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Leonard Pitts Jr.: Congressional discourse reaches the middle-school level

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Leonard Pitts Jr.

Leonard Pitts Jr.

It’s like something out of middle school.

Rep. Paul Gosar posts video of an asinine anime that depicts him violently murdering Rep. Alexandria Ocasio-Cortez. Facing censure in the House, he is defended by Rep. Lauren Boebert, who in the process slags Rep. Ilhan Omar as a member of something she calls the “jihad squad.” Omar fires back, hitting Boebert for sleeping “with a pervert.”

Meantime, Sen. Ted Cruz, fresh from dubbing Big Bird a tool of “government propaganda” for getting vaccinated against COVID-19, goes after Rep. Liz Cheney, saying she has “Trump derangement syndrome” for her disparagement of the 45th president. Cheney, playing on Cruz’s canine loyalty to someone who famously insulted his wife’s looks, shoots back that “a real man” would be defending his spouse.

Again, middle school. One pictures 13-year-olds arguing in the lunchroom while the gravy on their mystery meat congeals. But sadly, these recent exchanges of juvenile vitriol are from members of Congress. You are forgiven if you find it difficult to tell the difference.

One is strongly tempted to extend a pass to Cheney and Omar who were, after all, only firing back in kind after enduring a steady stream of below-the-belt abuse, the former for daring to be a Republican with the conscience and spine to hold Donald Trump to account, the latter for daring to be a Muslim. But the truth is, this is not a good look for anybody. The old adage about mud wrestling with pigs comes to mind. Gosar, Cruz and Boebert dragged Cheney and Omar down to their level, and that’s low enough to give Aquaman the bends.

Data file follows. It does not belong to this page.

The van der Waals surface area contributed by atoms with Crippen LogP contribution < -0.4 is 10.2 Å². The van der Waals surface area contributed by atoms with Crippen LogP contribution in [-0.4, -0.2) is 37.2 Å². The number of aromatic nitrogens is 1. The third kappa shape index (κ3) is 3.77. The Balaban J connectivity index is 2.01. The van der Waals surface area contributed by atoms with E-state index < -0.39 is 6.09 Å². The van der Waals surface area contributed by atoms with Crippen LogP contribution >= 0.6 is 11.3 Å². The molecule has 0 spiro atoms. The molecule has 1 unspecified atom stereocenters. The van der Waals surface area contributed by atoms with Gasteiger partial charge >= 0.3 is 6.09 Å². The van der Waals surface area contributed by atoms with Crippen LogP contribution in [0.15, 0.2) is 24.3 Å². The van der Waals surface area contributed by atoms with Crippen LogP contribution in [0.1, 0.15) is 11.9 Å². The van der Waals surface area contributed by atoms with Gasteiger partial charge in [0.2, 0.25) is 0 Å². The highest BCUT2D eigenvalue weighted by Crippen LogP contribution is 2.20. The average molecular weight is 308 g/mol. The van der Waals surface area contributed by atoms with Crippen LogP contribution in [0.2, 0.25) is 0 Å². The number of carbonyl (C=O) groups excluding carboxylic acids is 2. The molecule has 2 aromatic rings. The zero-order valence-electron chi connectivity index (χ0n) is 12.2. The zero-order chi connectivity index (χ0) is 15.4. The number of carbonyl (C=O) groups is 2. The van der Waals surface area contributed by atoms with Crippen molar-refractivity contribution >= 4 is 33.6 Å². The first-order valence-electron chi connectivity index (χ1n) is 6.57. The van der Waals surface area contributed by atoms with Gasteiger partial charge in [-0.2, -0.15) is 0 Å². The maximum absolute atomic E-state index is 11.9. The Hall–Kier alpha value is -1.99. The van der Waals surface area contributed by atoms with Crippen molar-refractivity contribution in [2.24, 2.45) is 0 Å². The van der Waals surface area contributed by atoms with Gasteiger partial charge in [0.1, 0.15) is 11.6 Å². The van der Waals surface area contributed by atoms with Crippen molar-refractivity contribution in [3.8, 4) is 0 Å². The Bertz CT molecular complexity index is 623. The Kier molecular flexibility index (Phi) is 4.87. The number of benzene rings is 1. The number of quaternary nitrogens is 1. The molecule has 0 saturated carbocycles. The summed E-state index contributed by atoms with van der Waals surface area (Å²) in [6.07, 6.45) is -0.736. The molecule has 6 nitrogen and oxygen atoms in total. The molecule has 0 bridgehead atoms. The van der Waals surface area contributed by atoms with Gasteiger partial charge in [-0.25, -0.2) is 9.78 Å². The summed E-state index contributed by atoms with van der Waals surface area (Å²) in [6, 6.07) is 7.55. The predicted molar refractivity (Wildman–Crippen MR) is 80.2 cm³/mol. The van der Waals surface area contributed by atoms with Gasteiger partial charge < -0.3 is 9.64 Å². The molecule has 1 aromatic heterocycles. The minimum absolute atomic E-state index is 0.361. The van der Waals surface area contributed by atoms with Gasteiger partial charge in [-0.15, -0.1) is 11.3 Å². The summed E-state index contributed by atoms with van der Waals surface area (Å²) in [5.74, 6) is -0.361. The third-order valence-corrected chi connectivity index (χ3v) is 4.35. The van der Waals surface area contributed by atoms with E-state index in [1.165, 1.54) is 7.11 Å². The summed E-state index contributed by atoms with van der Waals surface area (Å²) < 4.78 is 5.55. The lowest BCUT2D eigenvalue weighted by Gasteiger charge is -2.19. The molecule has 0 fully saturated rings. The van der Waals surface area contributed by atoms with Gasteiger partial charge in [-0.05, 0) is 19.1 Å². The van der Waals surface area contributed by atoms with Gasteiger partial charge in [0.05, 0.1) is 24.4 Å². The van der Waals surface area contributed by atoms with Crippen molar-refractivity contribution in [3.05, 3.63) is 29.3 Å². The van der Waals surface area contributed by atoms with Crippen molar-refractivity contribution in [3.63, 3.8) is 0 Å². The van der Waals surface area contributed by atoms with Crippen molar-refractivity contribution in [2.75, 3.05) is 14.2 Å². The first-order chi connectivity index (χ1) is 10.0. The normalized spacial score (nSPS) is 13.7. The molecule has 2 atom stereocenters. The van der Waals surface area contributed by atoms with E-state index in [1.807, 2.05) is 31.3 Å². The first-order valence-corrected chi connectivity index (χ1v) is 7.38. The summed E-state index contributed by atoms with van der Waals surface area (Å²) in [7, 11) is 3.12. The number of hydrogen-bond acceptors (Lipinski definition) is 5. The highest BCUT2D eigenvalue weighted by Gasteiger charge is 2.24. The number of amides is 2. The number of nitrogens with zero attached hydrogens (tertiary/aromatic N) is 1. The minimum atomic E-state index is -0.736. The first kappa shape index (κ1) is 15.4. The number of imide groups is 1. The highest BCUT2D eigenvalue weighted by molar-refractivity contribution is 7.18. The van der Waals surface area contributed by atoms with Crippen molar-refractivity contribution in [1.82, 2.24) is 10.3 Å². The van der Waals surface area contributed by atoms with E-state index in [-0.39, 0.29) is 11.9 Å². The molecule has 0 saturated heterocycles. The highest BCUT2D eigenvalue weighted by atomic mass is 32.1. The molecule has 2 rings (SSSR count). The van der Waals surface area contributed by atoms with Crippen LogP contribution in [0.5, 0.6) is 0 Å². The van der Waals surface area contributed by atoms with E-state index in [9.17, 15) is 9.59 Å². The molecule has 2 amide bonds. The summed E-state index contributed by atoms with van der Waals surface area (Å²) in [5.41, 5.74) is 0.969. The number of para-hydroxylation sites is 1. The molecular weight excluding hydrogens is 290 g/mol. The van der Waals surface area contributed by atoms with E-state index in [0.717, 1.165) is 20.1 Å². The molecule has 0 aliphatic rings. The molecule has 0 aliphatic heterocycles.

By extension, they drag the rest of us, too. It’s not just that they coarsen the culture, though that’s bad enough. But what’s worse is, they steal attention from more important matters. Take the Gosar hearing. How much time and energy do you suppose lawmakers had to divert to his puerile post? Whatever it was was time not spent dealing with an unprecedented conflux of challenges, including inflation, a broken supply chain, racial strife, the misinformation crisis, the insurrection and the failing health of our only planet.

Big things are at stake, much bigger than whether Paul Gosar has his wrist slapped. Yet we — media, voters and lawmakers alike — do not seem to really get it. We obsess on questions — Will Biden’s slumping approval rating hinder his re-election? Is Vice President Harris feeling slighted? Can Liz Cheney keep her seat? — that feel like normal, that feel like 1987 or 2005 and, thus, that feel disconnected from the urgency of this strange and critical moment in our history. We need to stop treating this like it’s normal. Normal is the last thing it is.

It’s well and good to wonder whether someone will lose an election or a committee assignment, but the bigger question right now is whether we will all lose a country. We chortle and “ooh” at the insults and clapbacks of our leaders, while laws are passed to ban disfavored voters from voting and Trump loyalists are installed in key positions in state election offices. Which raises the likelihood that he — or someone else with equal disregard for the norms and niceties of democracy — will then be installed in the White House with a pliant Republican Congress at his disposal. What becomes of America then?

That’s the question that needs to be front and center right now, but it isn’t. Instead, some of us are fighting like middle school students while others watch from the sidelines.

Are we not entertained? Well, yes.

But meantime, the school is burning down.


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Michael Paul Williams — a columnist with the Richmond Times-Dispatch — won the 2021 Pulitzer Prize in Commentary "for penetrating and historically insightful columns that guided Richmond, a former capital of the Confederacy, through the painful and complicated process of dismantling the city's monuments to white supremacy."

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